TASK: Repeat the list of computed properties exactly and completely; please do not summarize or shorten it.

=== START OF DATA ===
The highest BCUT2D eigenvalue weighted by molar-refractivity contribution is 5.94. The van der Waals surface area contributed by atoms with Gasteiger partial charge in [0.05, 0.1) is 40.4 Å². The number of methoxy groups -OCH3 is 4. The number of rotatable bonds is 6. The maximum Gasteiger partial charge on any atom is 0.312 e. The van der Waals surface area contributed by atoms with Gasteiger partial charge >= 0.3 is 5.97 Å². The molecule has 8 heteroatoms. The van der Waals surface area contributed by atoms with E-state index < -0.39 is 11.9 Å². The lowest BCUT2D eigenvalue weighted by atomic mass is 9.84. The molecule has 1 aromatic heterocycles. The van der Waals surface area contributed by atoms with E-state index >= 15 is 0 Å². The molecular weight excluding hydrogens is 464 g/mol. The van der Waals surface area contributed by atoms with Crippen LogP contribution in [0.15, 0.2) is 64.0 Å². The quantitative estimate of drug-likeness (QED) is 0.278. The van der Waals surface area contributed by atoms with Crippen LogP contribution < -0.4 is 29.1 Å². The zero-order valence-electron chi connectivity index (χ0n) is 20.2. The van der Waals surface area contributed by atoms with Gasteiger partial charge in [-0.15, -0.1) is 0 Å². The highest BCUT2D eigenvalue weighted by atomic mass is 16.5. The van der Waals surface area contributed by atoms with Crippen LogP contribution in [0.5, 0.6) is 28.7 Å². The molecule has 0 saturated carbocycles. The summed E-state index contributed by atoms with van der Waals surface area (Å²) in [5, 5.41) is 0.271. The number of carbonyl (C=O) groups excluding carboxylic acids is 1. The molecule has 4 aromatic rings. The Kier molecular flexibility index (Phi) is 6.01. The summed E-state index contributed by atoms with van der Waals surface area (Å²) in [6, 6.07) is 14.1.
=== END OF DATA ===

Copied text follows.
The highest BCUT2D eigenvalue weighted by molar-refractivity contribution is 5.94. The van der Waals surface area contributed by atoms with Gasteiger partial charge in [0.05, 0.1) is 40.4 Å². The number of methoxy groups -OCH3 is 4. The number of rotatable bonds is 6. The maximum Gasteiger partial charge on any atom is 0.312 e. The van der Waals surface area contributed by atoms with Gasteiger partial charge >= 0.3 is 5.97 Å². The molecule has 8 heteroatoms. The van der Waals surface area contributed by atoms with E-state index < -0.39 is 11.9 Å². The lowest BCUT2D eigenvalue weighted by atomic mass is 9.84. The molecule has 1 aromatic heterocycles. The van der Waals surface area contributed by atoms with E-state index >= 15 is 0 Å². The molecular weight excluding hydrogens is 464 g/mol. The van der Waals surface area contributed by atoms with Crippen LogP contribution in [0.15, 0.2) is 64.0 Å². The quantitative estimate of drug-likeness (QED) is 0.278. The van der Waals surface area contributed by atoms with Crippen LogP contribution < -0.4 is 29.1 Å². The zero-order valence-electron chi connectivity index (χ0n) is 20.2. The van der Waals surface area contributed by atoms with Gasteiger partial charge in [-0.15, -0.1) is 0 Å². The highest BCUT2D eigenvalue weighted by atomic mass is 16.5. The van der Waals surface area contributed by atoms with Crippen LogP contribution in [0.5, 0.6) is 28.7 Å². The molecule has 0 saturated carbocycles. The summed E-state index contributed by atoms with van der Waals surface area (Å²) in [5, 5.41) is 0.271. The number of carbonyl (C=O) groups excluding carboxylic acids is 1. The molecule has 4 aromatic rings. The Kier molecular flexibility index (Phi) is 6.01. The summed E-state index contributed by atoms with van der Waals surface area (Å²) in [6, 6.07) is 14.1.